In 1917, Lenin was in exile in Switzerland when the Russian Revolution began. To get back to Russia, he had to travel through Germany…
By 1906, Vladimir Lenin realized that he had become such an outspoken critic of the tsarist government that his life was in danger. Therefore, he spent the next eleven years in self-impossed exile in Europe writing books and pamphlets. In 1917, however, things changed. After the February Revolution (actually in March according to our contemporary calendar) and the abdication of Tsar Nicholas II on March 15, 1917, Lenin realized that these were the circumstances he had waited for and that now was the time to return to Russia.
Unfortunately, Lenin happened to be in neutral Switzerland during World War I when he needed to return to Russia. To get to Russia, he had to pass through one of the fighting countries. Furthermore, he had to travel through Germany unless he wanted to waste valuable time going several hundred miles out of the way. Given that the Germans at that time were hostile to communism, Lenin had little reason to expect Germany’s permission to pass through its territory.
Actually, Germany had a very good reason for allowing Lenin to return to Russia and, after negotiating with the Swiss communist, they did just that. The German government allowed Lenin to pass incognito through Germany because Germany was currently fighting a war with Russia at that time. The German government even gave Lenin 40 million gold marks. Despite that a revolution had, essentially, removed the tsar from power, Russia remained in a war with Germany. The German government hoped that sending Lenin to Russia would destabilize Russia further and force it to cease hostilities with Germany.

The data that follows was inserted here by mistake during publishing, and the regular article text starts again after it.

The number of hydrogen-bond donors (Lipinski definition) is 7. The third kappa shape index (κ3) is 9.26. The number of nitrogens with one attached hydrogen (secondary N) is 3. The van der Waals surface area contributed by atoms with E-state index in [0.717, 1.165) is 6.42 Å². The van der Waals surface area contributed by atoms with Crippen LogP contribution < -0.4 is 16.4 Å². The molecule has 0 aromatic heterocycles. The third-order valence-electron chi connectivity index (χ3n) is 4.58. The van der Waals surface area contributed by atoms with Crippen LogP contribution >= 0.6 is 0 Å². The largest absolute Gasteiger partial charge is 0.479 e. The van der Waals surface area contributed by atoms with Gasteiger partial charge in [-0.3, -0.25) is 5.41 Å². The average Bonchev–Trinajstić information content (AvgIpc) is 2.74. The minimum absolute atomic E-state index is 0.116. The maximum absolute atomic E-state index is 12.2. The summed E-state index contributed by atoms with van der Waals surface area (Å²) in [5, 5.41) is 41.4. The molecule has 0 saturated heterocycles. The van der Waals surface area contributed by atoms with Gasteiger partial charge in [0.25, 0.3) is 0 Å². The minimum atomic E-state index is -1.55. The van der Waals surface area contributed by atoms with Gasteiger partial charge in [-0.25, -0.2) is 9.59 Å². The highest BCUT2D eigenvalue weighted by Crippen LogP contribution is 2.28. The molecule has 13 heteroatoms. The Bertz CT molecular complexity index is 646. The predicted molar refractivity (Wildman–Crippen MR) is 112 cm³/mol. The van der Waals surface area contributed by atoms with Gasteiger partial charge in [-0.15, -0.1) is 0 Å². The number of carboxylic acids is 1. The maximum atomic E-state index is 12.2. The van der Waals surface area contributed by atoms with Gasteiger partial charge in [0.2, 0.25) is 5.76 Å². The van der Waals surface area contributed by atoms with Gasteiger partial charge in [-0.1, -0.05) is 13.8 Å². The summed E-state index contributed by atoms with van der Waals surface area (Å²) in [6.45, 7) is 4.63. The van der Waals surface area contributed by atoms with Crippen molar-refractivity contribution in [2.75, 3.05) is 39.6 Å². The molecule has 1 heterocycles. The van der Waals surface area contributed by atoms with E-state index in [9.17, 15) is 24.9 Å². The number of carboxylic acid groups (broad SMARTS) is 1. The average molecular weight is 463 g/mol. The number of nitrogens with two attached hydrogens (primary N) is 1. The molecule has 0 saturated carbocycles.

The gamble paid off. Germany allowed Lenin to travel through Germany on railroad. From there, he took a ferry to Sweden and arrived in Russia by way of Scandinavia. As soon as he arrived on April 16, 1917, he was greeted by a cheering crowd of followers. Soon, he became the leader of the Bolshevik movement. Although he soon left Russia for Finland for a brief time, within six months, Lenin and his followers had launched a second revolution, the so-called “October Revolution.” In this revolution, Lenin and his followers seized power and set up a new government. One of his first acts, once in power, was to end Russia’s involvement in the war.
This was a somewhat controversial move because Germany had refused to give up the territory it had gained along the Eastern Front during the war. This left Russia with no choice but to continue fighting or give up much of its territory in Eastern Europe. On March 3, 1918, Russia gave up its claims to its lost territory in the Treaty of Brest-Litovsk. This left Germany able to concentrate more on its Western Front. Unfortunately, it was too late for the Germans. Perhaps the October Revolution would have helped the Germans more if it had come sooner. By 1918, however, Germany’s ability to make war had been greatly reduced and it was only a matter of time before it would have to surrender.